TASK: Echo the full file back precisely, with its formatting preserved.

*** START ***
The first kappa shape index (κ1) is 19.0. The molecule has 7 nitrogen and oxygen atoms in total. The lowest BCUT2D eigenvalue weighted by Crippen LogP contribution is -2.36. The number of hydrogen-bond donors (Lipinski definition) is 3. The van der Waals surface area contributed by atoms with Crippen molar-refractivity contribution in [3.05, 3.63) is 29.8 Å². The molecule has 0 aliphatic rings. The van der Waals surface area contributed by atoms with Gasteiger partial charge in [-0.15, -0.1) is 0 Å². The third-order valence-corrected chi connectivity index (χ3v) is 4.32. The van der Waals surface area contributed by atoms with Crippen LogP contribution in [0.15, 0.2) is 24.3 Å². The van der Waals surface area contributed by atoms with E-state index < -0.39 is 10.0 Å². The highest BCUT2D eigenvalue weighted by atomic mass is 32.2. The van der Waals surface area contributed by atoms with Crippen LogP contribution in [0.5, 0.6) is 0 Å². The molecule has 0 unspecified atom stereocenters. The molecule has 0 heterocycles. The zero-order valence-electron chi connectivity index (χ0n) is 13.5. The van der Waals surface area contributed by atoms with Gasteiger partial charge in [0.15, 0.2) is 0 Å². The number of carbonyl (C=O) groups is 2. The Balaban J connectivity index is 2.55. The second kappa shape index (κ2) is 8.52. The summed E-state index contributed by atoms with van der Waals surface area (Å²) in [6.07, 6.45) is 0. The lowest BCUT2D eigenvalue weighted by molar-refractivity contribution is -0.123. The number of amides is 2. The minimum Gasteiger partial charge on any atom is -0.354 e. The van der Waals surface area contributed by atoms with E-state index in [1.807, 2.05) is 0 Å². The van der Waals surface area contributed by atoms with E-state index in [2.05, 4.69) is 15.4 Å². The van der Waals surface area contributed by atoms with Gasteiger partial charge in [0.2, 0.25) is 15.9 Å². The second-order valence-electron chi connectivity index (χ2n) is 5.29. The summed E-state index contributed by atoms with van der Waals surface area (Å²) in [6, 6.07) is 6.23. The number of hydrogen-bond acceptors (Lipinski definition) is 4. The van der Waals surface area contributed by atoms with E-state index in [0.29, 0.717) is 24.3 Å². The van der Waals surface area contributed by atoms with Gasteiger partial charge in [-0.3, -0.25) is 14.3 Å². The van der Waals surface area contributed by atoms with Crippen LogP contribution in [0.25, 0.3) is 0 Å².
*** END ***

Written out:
The first kappa shape index (κ1) is 19.0. The molecule has 7 nitrogen and oxygen atoms in total. The lowest BCUT2D eigenvalue weighted by Crippen LogP contribution is -2.36. The number of hydrogen-bond donors (Lipinski definition) is 3. The van der Waals surface area contributed by atoms with Crippen molar-refractivity contribution in [3.05, 3.63) is 29.8 Å². The molecule has 0 aliphatic rings. The van der Waals surface area contributed by atoms with Gasteiger partial charge in [-0.15, -0.1) is 0 Å². The third-order valence-corrected chi connectivity index (χ3v) is 4.32. The van der Waals surface area contributed by atoms with Crippen LogP contribution in [0.15, 0.2) is 24.3 Å². The van der Waals surface area contributed by atoms with E-state index < -0.39 is 10.0 Å². The highest BCUT2D eigenvalue weighted by atomic mass is 32.2. The van der Waals surface area contributed by atoms with Crippen LogP contribution in [0.5, 0.6) is 0 Å². The molecule has 0 unspecified atom stereocenters. The molecule has 0 heterocycles. The zero-order valence-electron chi connectivity index (χ0n) is 13.5. The van der Waals surface area contributed by atoms with Gasteiger partial charge in [0.15, 0.2) is 0 Å². The number of carbonyl (C=O) groups is 2. The Balaban J connectivity index is 2.55. The second kappa shape index (κ2) is 8.52. The summed E-state index contributed by atoms with van der Waals surface area (Å²) in [6.07, 6.45) is 0. The lowest BCUT2D eigenvalue weighted by molar-refractivity contribution is -0.123. The number of amides is 2. The minimum Gasteiger partial charge on any atom is -0.354 e. The van der Waals surface area contributed by atoms with E-state index in [1.807, 2.05) is 0 Å². The van der Waals surface area contributed by atoms with E-state index in [2.05, 4.69) is 15.4 Å². The van der Waals surface area contributed by atoms with Gasteiger partial charge in [0.2, 0.25) is 15.9 Å². The second-order valence-electron chi connectivity index (χ2n) is 5.29. The summed E-state index contributed by atoms with van der Waals surface area (Å²) in [6, 6.07) is 6.23. The number of hydrogen-bond acceptors (Lipinski definition) is 4. The van der Waals surface area contributed by atoms with E-state index in [0.29, 0.717) is 24.3 Å². The van der Waals surface area contributed by atoms with Gasteiger partial charge in [-0.3, -0.25) is 14.3 Å². The van der Waals surface area contributed by atoms with Crippen LogP contribution in [0.25, 0.3) is 0 Å².